The Senators’ Agenda: How race, gender and politics defined Ketanji Brown Jackson’s nomination hearing

Dissecting the underlying notions that were used against the first Black Woman nominated to serve on the Supreme Court

Melody Cui and Kripa Mayureshwar

Photo | Committee on the Judiciary

“Do you agree with this book that is being taught to kids [that says] babies are racist?”

“Senator—” a sigh, and a seven-second long pause. That’s what followed Senator Ted Cruz’s ludicrous question directed at Ketanji Brown Jackson, the first Black woman nominated to serve on the Supreme Court. 

Graphic by Kripa Mayureshwar

Jackson, who was nominated by President Joe Biden to serve as the Associate Justice of the Supreme Court on Feb. 25, 2022, was confirmed to her position on April 7.

At her Supreme Court confirmation hearing on March 23, Jackson fended off a barrage of unjustified questions from politicians pertaining to her race, gender and political agendas. As part of his questioning sequence, Cruz called to attention the book “Antiracist Baby” by Ibram X. Kendi, which is taught as part of the curriculum in Georgetown Day School, where Jackson is a board member.

Cruz claimed to be “stunned” by the ideas in the book, citing the line, “Babies are taught to be racist or antiracist — there is no neutrality” as evidence that the book claimed that babies were racist. The intent of the book is instead to demonstrate how, without intentionally teaching children to be antiracist, they are taught racism by existing systems and policies. 

Cruz not only misinterpreted the intention of the book, but used it to disparage critical race theory and Jackson, insinuating that because of her race, she would inevitably utilize its principles in the way she practices law. Critical race theory is an academic concept that explores how racism is perpetuated in legal systems and policies rather than just as individuals. Jackson has repeatedly stated that she has never studied critical race theory nor employed its principles, as it “hasn’t come up in [her] work as a judge.” 

Jackson’s sigh and pause show her frustration with being asked about something she has explicitly confirmed to have no involvement with, and being associated with critical race theory due to her race. In addition, Black women are often stereotyped as angry and aggressive, contributing to the fact that if Jackson had a well-deserved outburst at that moment, it would have likely had repercussions for her and other Black women vying to enter the field of law.

“Can you provide a definition for the word ‘woman’?” 

When Jackson responded to Senator Marsha Blackburn of Tennessee’s question by asserting that she wasn’t a biologist, Blackburn seized the opportunity and criticized “the kind of progressive education that we are hearing about.”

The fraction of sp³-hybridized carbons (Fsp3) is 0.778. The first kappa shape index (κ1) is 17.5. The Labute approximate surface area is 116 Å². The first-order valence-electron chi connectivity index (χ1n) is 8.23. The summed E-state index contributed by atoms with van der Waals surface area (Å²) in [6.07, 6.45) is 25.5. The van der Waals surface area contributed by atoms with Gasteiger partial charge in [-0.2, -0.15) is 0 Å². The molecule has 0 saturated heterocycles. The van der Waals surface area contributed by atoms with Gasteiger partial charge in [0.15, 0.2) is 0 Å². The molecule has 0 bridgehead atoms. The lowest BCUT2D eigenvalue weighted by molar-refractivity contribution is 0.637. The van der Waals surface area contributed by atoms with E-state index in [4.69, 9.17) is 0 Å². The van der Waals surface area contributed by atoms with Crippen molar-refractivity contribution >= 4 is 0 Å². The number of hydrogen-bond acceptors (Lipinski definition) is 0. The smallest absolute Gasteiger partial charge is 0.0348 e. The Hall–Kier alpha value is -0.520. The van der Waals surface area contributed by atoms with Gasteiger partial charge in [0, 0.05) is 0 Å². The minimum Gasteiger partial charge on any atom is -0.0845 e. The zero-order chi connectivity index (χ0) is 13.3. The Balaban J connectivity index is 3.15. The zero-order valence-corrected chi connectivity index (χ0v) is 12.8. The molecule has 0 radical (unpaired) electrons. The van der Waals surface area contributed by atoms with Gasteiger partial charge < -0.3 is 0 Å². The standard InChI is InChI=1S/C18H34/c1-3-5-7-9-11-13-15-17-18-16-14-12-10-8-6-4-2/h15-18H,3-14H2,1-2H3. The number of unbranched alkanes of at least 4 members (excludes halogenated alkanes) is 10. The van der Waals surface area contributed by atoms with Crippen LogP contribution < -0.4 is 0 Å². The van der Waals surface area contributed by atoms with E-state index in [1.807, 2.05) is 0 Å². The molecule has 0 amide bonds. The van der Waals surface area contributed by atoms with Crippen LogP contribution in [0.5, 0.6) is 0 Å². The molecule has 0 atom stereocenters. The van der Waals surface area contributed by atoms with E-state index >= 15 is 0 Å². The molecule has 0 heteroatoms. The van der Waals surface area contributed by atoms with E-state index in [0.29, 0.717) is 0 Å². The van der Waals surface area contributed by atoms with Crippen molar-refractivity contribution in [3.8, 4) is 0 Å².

Graphic by Kripa Mayureshwar

Being able to provide a definition without basis is not part of Jackson’s job and has nothing to do with her qualifications. However, debates on transgender policies are at an all time high and are expected to reach the Supreme Court — especially after Lia Thomas, a transgender woman, won the NCAA Division I Swimming Championships — and what better time to air political grievances than at a highly scrutinized hearing? 

Capitalizing on this contentious issue, Blackburn used the majority of her questioning time to emphasize her political views while leveraging Jackson’s declination to answer as a way to discredit the opposing party’s, continuing to ask Jackson inappropriate questions about Thomas such as, “What message do you think [her victory] sends to girls who aspire to compete and win in sports at the highest level?” instead of legitimate questions about Jackson’s policies or previous record.

Blackburn’s politicization of Jackson’s hearing shows the lack of respect Blackburn has towards the nominee — which was obvious when she decided to vote “no” before the hearing even began — and how deeply ingrained political division is in our nation. Used as a tool for Blackburn’s own purpose, the hearing was nothing more than a political jab with Jackson sitting in the crossfire. 

However, a “fundamental” question like this — as Blackburn put it — would’ve never been asked of a man. Women are seen as less assertive and unwilling to speak up for themselves, encouraging Senators like Blackburn to continue asking condescending and patronizing questions. Although it seems counterintuitive because Blackburn is also female, the Senator has a track record of supporting anti-feminist legislation. Just like with Cruz, Jackson maintained a calm demeanor, addressing each remark with poise and respect, a reaction that is expected of her and consequently leveraged against her. 

“You have earned this spot — you are worthy. You are a great American.”

Graphic by Kripa Mayureshwar

But despite the intrusive lines of questioning, Senator Cory Booker, one of only three Black senators, used his time to praise Jackson for all her achievements, bringing Jackson to tears in an emotional speech about her struggles and positive impact on the Black community. Booker cited various examples of Black individuals contributing to America’s success despite the fact that their country “didn’t love them back.”

“All these people loved their country,” Booker said. “You faced insults here that were shocking to me — well, actually not shocking. But you are here because of that kind of love, and nobody is taking that away from me.”

Though Jackson’s hearing was full of blatant racism, sexism and political leveraging, she managed to get through it with dignity and pride, rising above the pushback and proving herself more than worthy.